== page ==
By Heide Brandes
OKLAHOMA CITY (Reuters) - Oklahoma on Tuesday executed a man convicted of raping and murdering two elderly women in the 1980s, while Missouri appealed to the U.S. Supreme Court to be allowed to proceed with an execution.
Ronald Clinton Lott, 53, was pronounced dead at 6:06 p.m. Central Time (0006 GMT on Wednesday) after a lethal injection at a state prison in Oklahoma, state Department of Corrections spokesman Jerry Massie said.
Lott was the 37th person executed in the United States this year, according to the Death Penalty Information Center.
Lott was convicted of raping and killing Anna Laura Fowler, 83, in 1986 and Zelma Cutler, 90, in 1987 in their Oklahoma City homes. DNA evidence linked him to the crimes.
He made no final statement, Massie said.
"Ronald Lott was sentenced to death by a jury of his peers for the heinous and unconscionable acts he committed against Anna and Zelma in their homes," Attorney General Scott Pruitt said in a statement.
According to Oklahoma criminal appeals court records, evidence presented at trial suggested Lott attacked the women and sat on their chests, breaking their ribs. Both had numerous bruises and were asphyxiated.
Another man, Robert Lee Miller Jr., had originally confessed to the rape and murder of the two women and served 11 years, seven on death row, before DNA evidence led authorities to Lott. Miller was released in 1998.
Lott was the fifth man executed in Oklahoma in 2013. The state is also scheduled to execute Johnny Dale Black, 48, on December 17 for his conviction in the 1998 stabbing death of Ringling, Oklahoma, horse trainer Bill Pogue.
In Missouri, state officials asked the Supreme Court on Tuesday night to lift a federal appeals court stay and allow them to proceed with the execution of Allen Nicklasson, scheduled for early Wednesday.
Nicklasson, 41, is arguing that his lawyers were ineffective. An Eighth Circuit U.S. Court of Appeals panel on Monday stayed his execution and the full Eighth Circuit on Tuesday denied a Missouri request to rehear the decision.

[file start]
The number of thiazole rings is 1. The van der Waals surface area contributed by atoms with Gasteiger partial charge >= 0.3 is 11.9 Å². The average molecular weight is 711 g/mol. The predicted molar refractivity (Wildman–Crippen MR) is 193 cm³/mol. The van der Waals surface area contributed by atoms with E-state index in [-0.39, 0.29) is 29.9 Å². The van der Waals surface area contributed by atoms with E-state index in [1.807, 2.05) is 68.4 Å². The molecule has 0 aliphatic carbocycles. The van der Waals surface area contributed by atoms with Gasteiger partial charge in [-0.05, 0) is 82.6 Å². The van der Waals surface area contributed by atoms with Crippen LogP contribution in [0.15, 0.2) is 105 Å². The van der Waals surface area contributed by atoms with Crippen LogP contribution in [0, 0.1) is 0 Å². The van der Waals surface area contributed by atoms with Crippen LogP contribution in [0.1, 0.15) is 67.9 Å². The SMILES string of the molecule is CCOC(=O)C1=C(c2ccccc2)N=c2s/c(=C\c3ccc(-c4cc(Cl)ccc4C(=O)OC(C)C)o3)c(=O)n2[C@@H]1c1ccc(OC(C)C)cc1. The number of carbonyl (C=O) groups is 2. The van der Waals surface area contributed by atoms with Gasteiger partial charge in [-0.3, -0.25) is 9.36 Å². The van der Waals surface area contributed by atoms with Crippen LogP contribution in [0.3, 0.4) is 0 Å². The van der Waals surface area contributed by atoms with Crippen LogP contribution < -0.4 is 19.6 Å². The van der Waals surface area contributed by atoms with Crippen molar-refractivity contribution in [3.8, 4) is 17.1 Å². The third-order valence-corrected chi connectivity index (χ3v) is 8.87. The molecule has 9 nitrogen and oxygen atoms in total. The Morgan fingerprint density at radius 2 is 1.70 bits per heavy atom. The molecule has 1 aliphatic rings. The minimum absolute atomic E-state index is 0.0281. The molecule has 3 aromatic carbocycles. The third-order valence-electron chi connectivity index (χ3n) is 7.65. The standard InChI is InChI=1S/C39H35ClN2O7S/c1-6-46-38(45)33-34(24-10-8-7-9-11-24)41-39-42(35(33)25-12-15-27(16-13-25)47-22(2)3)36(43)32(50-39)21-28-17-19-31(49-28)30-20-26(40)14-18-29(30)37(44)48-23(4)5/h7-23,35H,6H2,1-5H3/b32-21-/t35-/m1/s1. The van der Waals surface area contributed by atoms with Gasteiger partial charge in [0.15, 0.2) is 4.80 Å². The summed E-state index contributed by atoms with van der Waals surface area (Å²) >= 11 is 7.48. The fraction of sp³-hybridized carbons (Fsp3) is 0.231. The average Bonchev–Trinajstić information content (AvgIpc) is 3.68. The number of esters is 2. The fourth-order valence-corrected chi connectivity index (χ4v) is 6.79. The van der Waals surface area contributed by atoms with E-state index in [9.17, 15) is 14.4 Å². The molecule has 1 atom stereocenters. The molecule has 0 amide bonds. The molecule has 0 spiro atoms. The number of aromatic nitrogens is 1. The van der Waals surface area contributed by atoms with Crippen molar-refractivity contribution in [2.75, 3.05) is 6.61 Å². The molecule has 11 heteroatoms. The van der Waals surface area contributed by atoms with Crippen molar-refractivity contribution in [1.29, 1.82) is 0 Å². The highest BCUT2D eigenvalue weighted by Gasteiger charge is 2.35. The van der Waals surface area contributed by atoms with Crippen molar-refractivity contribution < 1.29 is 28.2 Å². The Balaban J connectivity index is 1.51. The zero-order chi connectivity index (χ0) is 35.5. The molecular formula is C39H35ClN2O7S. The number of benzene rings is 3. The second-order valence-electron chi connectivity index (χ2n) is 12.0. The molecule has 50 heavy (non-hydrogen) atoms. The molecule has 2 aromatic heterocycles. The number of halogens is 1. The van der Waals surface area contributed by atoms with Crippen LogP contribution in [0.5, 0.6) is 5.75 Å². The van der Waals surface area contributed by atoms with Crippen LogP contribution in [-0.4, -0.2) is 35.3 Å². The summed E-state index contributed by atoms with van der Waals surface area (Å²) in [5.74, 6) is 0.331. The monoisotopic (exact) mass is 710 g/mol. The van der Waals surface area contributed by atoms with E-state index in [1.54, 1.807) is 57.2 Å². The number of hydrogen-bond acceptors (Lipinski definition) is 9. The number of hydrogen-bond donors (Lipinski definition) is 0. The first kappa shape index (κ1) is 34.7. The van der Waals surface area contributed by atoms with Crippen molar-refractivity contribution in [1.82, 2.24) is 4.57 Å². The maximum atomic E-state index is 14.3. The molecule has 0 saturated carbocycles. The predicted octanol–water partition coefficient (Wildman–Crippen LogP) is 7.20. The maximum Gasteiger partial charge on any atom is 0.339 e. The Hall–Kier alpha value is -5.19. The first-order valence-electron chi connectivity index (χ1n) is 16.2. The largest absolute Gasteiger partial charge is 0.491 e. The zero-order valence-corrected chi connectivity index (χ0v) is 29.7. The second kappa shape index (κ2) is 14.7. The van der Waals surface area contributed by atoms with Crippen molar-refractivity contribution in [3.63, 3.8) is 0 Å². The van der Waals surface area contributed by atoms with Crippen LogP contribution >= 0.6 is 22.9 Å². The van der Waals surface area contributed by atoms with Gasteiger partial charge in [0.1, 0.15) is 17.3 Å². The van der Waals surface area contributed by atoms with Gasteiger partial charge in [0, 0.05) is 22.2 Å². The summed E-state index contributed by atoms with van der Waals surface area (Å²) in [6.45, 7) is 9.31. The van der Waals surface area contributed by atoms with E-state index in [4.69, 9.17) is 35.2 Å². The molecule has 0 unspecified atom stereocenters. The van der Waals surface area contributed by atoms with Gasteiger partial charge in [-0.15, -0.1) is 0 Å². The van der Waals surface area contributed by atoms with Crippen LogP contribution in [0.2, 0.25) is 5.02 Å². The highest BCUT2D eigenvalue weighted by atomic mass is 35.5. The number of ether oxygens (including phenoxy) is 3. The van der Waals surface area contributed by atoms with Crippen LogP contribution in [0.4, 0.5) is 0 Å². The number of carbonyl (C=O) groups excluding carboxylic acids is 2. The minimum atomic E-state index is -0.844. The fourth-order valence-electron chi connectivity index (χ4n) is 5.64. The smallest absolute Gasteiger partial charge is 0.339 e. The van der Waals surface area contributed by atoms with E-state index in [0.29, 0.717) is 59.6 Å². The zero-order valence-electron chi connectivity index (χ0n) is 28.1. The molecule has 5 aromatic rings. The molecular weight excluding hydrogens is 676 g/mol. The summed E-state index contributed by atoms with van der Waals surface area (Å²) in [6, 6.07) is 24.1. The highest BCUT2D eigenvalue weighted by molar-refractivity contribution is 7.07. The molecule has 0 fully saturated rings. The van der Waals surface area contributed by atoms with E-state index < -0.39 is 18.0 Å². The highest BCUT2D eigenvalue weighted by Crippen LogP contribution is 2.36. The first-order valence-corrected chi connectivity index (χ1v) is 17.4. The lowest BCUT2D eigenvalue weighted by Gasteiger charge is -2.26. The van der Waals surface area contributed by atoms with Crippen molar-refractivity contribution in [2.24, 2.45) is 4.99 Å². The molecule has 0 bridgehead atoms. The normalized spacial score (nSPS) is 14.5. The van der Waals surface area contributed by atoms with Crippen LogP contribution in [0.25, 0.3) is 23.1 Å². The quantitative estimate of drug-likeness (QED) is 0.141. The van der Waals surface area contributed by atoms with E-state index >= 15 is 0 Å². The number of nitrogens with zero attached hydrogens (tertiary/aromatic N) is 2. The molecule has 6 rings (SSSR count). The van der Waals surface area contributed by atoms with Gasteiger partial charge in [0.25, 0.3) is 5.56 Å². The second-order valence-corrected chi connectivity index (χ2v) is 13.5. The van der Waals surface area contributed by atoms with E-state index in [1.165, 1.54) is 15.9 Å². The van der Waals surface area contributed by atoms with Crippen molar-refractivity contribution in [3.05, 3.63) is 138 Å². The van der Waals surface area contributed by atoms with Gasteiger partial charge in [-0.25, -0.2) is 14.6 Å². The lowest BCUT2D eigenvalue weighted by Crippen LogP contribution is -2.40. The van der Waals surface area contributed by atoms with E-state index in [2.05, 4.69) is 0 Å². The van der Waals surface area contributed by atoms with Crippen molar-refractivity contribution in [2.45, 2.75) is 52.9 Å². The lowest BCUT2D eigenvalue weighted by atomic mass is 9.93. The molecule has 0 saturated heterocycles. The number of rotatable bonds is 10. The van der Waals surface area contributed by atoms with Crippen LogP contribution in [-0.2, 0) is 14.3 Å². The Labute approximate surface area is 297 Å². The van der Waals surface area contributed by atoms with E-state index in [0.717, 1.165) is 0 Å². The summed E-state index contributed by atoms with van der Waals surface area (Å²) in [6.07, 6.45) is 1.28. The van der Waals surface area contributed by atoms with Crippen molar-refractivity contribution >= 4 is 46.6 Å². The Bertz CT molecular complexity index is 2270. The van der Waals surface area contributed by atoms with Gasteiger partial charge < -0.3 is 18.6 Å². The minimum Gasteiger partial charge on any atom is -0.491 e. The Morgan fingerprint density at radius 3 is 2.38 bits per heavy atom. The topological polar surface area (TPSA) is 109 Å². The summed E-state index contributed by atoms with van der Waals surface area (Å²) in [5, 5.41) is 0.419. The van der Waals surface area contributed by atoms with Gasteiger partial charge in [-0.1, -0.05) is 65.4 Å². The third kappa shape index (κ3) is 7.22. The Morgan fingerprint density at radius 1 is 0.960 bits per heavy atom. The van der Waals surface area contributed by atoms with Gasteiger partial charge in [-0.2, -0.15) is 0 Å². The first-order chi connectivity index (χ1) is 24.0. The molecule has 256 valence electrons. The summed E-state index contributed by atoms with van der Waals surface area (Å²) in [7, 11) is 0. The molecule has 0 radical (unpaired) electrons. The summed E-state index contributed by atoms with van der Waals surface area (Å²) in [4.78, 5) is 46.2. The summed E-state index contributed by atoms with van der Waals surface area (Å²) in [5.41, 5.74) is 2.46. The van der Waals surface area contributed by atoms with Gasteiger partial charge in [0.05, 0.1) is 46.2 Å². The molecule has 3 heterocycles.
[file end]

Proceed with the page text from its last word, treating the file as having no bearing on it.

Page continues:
The Supreme Court will not rule on the issue before 8 a.m. Central Time Wednesday, according to the Missouri Attorney General's office, citing the Supreme Court clerk.
Nicklasson was found guilty of murder for the August 1994 shooting of motorist Richard Drummond, who stopped on a highway to help Nicklasson and two others whose car had broken down.
The three had stolen guns and ammunition in a home burglary before their vehicle broke down. When Drummond stopped to offer them a ride, the men abducted him, took him to a wooded area and shot him in the head, according to court records.
One of the men, Dennis Skillicorn, was executed in 2009. The third person, Tim DeGraffenreid, who was 17 at the time, pleaded guilty to second-degree murder and received a reduced sentence.
Nicklasson and Skillicorn were also convicted of killing an Arizona couple while on the run after killing Drummond.
Nicklasson had been scheduled to die October 23, but Missouri Governor Jay Nixon halted the execution due to broad criticism over the state's planned use of the drug propofol, widely used as an anesthetic in medical procedures.
The case is one of many caught up in a national debate over what drugs can or should be used for executions, as capital punishment opponents pressure pharmaceutical companies to cut off supplies of drugs for executions.
Missouri in November used pentobarbital, a short-acting barbiturate, mixed by a compounding pharmacy to execute serial killer Joseph Paul Franklin.
(Reporting by Heide Brandes in Oklahoma City, Carey Gillam and Kevin Murphy in Kansas City, Brendan O'Brien in Milwaukee and Mary Wisniewski in Chicago; Editing by Dan Grebler and Paul Simao)